Your coach is there to give you guidance when you are questioning a part of the process.
Your coach is there to shed light on your untapped strengths and cheer you on.
Your coach is there to listen—to hear your vision for how your book can grow, develop, and ultimately enter this world.
Your coach is there to encourage you, to watch you triumph and succeed over every obstacle, every little push in your journey.
Your coach is there to empower you to birth your story on your own—to be a hand to hold and a voice to encourage.
Your coach can help you to explore the most beautiful version of this sometimes laborious but always transformational process—helping you to find your strength and your voice in it all.
It was 2:53 on an early December morning in 2016 when I could feel the story of my life changing.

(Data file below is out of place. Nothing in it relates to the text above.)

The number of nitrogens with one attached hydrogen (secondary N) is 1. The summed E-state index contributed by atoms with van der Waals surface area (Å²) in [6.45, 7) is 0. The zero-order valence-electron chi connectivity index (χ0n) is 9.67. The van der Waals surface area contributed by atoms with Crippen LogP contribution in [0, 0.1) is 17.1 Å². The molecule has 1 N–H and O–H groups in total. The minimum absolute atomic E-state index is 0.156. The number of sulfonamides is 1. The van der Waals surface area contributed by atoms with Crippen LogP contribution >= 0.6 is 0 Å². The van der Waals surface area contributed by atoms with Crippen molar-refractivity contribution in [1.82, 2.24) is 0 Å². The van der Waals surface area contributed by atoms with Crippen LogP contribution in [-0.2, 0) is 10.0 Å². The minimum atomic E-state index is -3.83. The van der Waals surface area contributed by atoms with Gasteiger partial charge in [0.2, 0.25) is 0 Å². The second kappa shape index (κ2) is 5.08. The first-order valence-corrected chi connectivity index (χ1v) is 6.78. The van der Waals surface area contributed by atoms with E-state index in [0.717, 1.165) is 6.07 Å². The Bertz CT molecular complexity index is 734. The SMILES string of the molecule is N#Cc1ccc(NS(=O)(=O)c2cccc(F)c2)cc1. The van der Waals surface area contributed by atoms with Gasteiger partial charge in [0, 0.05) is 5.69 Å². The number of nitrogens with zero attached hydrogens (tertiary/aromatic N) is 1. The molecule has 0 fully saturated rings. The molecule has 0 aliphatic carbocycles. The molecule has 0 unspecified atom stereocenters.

And while I was packing my bags in the final hours of my pregnancy journey, I remember laughing with my husband, fully enjoying the moment because I knew that, even when things got harder, even if labor was painful, even if I felt like I couldn’t push any further, Mary, our doula, had equipped us, had helped us to prepare. She would be there to tackle any roadblocks that came our way, she would be there to communicate any changes in plan, and she would be there to remind me that through it all I was ready to transition into what it was that I was going to become.
And it made all the difference.